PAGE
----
Its the first legal test of New Jersey's sports wagering law.

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Four professional leagues and the NCAA sued Governor Christie in August after he vowed to defy the federal ban on sports betting. Lawyers for both sides had their day in court Tuesday.

After about an hour of arguments, a judge said he will issued a written ruling by Friday.

"This is a big decision for the state, it would give a big revenue boost to the state's casinos and racetracks that so desperately need it. We are talking about billions of dollars potentially," said Senator Ray Lesniak (D-Union), sponsor of New Jersey's sports betting legislation.

"There's no evidence that gambling has hurt the sports leagues and their reputation," said Theodore Olson, a former U.S. solicitor general who has joined the state's legal team. "All evidence shows sports have grown in this country alongside the growth of gambling, some legal, some not legal. Illegal gambling on the Super Bowl has made the Super Bowl the most watched event on TV in the world."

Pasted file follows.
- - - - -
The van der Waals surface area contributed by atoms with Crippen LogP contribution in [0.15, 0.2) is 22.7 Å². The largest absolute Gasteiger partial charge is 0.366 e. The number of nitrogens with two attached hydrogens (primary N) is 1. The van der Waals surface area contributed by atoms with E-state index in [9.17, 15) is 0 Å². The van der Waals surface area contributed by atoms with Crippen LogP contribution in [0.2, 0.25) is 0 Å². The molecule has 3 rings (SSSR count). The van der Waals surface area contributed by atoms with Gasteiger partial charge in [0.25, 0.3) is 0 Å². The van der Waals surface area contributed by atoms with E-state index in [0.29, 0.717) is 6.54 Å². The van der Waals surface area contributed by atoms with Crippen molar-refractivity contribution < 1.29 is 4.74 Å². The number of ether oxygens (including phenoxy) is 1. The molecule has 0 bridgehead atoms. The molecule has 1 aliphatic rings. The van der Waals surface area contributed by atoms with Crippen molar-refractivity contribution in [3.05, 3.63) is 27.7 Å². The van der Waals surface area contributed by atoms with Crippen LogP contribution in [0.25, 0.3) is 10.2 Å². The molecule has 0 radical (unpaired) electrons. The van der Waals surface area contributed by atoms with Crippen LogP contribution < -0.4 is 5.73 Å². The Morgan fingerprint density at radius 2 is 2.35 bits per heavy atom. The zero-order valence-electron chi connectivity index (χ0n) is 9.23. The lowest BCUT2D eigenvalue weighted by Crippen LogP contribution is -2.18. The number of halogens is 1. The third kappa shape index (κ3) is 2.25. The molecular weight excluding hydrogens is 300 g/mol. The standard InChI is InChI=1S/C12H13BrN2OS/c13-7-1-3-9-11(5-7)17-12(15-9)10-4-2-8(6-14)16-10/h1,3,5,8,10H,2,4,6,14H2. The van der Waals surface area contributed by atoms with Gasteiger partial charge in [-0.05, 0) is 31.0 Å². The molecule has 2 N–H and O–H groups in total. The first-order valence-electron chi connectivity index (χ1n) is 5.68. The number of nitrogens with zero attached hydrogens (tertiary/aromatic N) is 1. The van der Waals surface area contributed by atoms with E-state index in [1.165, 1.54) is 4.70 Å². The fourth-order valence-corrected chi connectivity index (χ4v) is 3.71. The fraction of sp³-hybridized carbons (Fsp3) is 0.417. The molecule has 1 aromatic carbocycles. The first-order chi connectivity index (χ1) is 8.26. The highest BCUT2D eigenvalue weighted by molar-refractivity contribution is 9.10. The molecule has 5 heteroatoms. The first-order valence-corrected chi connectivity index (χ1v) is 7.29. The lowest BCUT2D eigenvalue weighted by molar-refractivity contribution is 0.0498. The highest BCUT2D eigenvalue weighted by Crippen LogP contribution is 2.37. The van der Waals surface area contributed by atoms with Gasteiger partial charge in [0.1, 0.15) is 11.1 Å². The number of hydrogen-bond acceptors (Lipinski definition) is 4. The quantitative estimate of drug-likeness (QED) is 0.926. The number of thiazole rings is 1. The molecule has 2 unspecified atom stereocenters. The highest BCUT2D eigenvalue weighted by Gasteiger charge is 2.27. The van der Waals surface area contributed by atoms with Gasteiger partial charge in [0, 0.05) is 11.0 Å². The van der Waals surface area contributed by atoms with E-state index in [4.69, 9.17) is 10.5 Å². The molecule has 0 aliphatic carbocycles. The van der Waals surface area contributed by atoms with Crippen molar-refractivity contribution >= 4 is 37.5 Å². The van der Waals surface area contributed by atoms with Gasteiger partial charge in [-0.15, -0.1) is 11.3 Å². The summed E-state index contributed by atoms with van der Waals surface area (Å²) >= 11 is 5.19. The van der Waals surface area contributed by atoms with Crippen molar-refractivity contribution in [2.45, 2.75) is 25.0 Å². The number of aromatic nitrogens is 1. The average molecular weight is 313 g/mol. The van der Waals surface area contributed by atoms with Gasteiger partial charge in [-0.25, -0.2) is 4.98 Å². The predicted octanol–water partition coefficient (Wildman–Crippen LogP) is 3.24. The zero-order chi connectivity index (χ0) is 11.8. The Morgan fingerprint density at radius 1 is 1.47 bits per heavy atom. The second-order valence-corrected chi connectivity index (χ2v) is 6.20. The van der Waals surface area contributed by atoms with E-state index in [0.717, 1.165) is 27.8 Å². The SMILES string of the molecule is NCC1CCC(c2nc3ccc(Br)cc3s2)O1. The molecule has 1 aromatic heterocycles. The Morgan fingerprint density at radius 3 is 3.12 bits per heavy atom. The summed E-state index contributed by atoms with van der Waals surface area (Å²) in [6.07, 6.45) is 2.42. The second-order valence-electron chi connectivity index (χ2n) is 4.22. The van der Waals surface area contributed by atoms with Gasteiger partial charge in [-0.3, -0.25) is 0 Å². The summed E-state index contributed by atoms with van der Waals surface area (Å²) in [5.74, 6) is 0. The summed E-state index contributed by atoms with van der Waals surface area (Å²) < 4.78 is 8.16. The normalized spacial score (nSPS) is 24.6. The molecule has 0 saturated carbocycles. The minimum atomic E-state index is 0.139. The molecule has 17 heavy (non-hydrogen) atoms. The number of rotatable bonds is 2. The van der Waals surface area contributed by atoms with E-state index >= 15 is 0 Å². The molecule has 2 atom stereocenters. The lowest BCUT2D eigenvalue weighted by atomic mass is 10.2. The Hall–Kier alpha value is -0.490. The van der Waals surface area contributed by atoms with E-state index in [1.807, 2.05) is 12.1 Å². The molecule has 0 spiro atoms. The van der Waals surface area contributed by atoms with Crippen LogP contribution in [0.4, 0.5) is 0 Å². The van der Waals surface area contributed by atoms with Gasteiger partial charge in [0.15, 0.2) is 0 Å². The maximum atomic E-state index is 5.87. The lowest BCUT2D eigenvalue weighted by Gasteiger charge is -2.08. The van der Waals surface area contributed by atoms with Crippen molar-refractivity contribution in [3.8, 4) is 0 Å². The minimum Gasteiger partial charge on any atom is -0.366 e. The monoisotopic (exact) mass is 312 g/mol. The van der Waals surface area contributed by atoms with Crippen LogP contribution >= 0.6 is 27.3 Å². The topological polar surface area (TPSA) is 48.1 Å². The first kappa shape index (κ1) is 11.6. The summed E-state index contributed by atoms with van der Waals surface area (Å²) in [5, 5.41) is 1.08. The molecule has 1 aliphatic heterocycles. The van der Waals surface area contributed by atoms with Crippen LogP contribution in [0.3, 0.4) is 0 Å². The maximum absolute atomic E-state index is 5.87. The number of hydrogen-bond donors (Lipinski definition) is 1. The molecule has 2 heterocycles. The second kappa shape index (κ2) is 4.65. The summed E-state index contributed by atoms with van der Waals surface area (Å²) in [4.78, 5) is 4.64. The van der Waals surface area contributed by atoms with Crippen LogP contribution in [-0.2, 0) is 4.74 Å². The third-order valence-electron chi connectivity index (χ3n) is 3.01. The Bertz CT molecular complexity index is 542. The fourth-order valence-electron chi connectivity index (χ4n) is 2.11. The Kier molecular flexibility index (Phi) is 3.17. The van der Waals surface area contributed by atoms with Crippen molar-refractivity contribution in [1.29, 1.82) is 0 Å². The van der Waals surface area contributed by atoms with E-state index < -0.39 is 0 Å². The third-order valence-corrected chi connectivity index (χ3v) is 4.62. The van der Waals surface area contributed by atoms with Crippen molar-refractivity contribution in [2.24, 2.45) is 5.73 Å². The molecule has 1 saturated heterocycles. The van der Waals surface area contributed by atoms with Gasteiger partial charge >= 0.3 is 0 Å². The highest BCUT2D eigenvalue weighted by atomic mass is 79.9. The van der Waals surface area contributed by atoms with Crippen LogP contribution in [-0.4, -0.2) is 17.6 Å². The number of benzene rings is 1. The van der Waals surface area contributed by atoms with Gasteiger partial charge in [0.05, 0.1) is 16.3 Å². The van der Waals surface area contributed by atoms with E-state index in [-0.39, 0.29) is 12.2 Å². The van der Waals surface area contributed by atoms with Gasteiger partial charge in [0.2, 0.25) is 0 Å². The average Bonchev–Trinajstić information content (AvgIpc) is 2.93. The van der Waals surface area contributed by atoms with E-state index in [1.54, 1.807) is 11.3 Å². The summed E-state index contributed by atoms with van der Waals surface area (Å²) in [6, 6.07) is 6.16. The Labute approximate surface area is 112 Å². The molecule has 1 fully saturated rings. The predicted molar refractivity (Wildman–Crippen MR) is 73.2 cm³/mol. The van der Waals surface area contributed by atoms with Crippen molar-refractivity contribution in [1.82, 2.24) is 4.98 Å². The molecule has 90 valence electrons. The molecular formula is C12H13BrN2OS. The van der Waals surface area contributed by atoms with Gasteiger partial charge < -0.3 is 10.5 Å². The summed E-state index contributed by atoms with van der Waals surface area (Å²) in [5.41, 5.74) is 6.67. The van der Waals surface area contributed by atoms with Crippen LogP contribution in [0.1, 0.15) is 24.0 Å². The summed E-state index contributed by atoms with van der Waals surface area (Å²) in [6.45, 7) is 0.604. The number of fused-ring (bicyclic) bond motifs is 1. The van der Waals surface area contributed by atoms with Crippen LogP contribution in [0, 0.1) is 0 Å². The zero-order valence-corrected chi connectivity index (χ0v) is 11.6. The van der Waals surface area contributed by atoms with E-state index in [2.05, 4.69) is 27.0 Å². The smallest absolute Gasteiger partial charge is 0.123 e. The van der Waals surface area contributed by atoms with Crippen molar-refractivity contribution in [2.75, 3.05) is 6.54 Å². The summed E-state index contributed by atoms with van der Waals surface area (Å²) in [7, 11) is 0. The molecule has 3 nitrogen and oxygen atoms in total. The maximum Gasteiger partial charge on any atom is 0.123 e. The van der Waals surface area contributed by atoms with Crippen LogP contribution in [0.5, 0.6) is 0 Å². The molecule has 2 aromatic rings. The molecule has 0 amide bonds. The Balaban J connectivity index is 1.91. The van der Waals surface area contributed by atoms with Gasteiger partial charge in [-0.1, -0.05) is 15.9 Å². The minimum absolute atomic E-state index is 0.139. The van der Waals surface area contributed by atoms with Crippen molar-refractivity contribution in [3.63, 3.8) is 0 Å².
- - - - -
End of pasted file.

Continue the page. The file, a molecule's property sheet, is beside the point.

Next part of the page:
The leagues argue it would hurt them and their reputation.

"There will be greater suspicion about all of the normal incidents in the game, every dropped pass, every missed free throw" if sports gambling is allowed to spread, plaintiffs' attorney Jeffrey Mishkin argued. "They're our games. That gives us a personal stake, and that gives us standing."

But, Lesniak disagrees. "The fact of the matter is gambling on sports, whether legal or illegal takes place across the country and Nevada is the state where people flock during Final Four weekend and on Super Bowl weekend...Atlantic City is a ghost town, that would be reversed if we had legalized sports betting, it would not hurt the leagues," he said.

Mishkin said, far from converting illegal gamblers into legal gamblers, the opposite would occur.

"Legalizing gambling doesn't regulate illegal gambling, it fuels more gambling," he said. "You're going to create a whole new category of gamblers. Then they'll find out they can get better odds with the illegal bookie, and that their earnings aren't going to be reported with the illegal bookie."

If the judge sides with the state, the leagues are expected to appeal immediately.

"This is a big deal for us and I believe and am confident that we will be successful," said Lesniak."I look forward to setting the stage for New Jersey to legally regulate sports wagering without the shadow of an unfair federal ban hanging over our state."

(The Associated Press contributed to this report)